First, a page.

Who Can Adopt
Agencies recognize that many different kinds of people can be loving, effective parents. People considering adoption should be stable, sensitive, and be able to give a child love, understanding, and patience. An adoptive parent may be married or single, childless or already a parent. It is possible to adopt even if a person has been divorced, has had marital problems, received counseling, or has a disability—if the person can still care for a child. Agencies usually ask for proof of marriage, divorce, or death of a spouse, and applicants are generally asked to have a physical examination to document that their health permits them to care for a child.
The adoptive parent does not have to own a home or have a high income in order to provide permanence, stability, a lifetime commitment, and a chance to be part of a family. Children need one or more caring and committed individuals willing to meet their needs and raise them in a nurturing family environment.
More and more agencies and some foreign countries place children with single applicants, who have been proven to be as mature, independent, and supportive as couples. In fact, single adoptive parents are often the placement of choice for children who have trouble dealing with two parents due to a history of abuse or neglect.
For many infant adoptions in the United States, however, agency criteria for applicants are more restrictive. Often agencies will only consider couples married for at least one to three years, who are between ages 25 and 40, and who have good, stable jobs, although some agencies accept applicants who are older than 40.
Some agencies are more restrictive, requiring that the couple:
. • have no other children
. • are infertile
. • have one at-home parent for at least six months after the adoption.
In some states a minor is allowed to adopt. A few states have special requirements for prospective adoptive parents: a certain age differential between the child and the adoptive parents; the adopting parent must live in the state for a certain period of time before being able to adopt; or the prospective adoptive parents and adoptee must live together for a period of time prior to the adoption. In most states, adoption by “preferred” relatives or stepparents is simpler; waiting periods, home studies, and even the adoption hearing may be waived.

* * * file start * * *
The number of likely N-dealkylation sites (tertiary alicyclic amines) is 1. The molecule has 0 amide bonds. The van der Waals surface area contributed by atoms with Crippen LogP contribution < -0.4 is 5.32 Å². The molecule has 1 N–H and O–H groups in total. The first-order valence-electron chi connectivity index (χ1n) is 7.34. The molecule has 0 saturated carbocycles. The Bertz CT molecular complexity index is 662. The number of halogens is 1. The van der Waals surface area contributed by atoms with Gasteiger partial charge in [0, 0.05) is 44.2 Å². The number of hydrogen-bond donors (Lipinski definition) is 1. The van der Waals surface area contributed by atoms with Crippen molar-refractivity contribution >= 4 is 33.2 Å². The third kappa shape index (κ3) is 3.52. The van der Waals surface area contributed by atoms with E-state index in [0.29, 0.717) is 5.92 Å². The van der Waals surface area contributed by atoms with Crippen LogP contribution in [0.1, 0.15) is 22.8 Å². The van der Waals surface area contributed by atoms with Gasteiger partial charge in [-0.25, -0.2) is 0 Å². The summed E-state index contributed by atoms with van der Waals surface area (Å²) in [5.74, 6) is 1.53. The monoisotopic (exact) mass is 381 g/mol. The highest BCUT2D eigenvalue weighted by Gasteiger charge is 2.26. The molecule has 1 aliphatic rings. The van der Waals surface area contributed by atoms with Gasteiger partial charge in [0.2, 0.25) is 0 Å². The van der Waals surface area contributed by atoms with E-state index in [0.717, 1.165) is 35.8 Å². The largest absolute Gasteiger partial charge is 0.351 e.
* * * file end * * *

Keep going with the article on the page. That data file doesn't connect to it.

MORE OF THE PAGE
The Adoption and Safe Families Act of 1997 requires state agencies to speed up a child’s move from foster care to adoption by establishing time frames for permanency planning and guidelines for when a child must be legally freed for adoption. The bill also removes geographic barriers to adoption by requiring that states not delay or deny a placement if an approved family is available outside the state. The 1995 Multi-Ethnic Placement Act bars any agency that receives federal funding and is involved in adoption from discriminating because of race when considering adoption opportunities for children.
Gay men and lesbians are adopting children both at home and abroad, as well as considering the adoption of younger children through private and international adoptions. The Family Pride Coalition and the ADOPTION RESOURCE EXCHANGE FOR SINGLE PARENTS (See Appendix I) can provide more information about single parent and nontraditional adoption.
When considering an option, a social worker will visit the couple’s home to assess the potential adoptive parents physically, emotionally, and ﬁnancially. This home study usually involves a series of meetings to provide more in-depth information about adoption and help prepare an applicant for parenting an adopted child. Social workers want to be sure that a person or couple can provide a safe and nurturing environment for a new child in their home.
The home study process varies from agency to agency. Some conduct individual and joint interviews with a husband and wife; others conduct group home studies with several families at one time. Most ask applicants to provide written information about themselves and their life experiences.
There is a waiting period for all adoptions. The time frame, like the cost, varies with the type of child being adopted. The wait is typically between two and seven years for a healthy infant. Children with special needs can often be adopted quickly, within a few months, if the prospective family has a completed home study.
Once an adoptive child is placed in the home, a legal application must be ﬁled for an adoption with the court. After the child has been living in the home for some time, a social worker will visit the home again for a follow-up visit. After the adoption petition has been ﬁled, a court hearing is held to review the case and grant the ﬁnal adoption decree.
In order for a child to be adopted, the birth parents have to relinquish legal custody. With most agency adoptions, a child is already legally free for adoption before a placement occurs. While cases where parents change their minds (usually before an adoption is ﬁnalized) are highly publicized, they occur very rarely.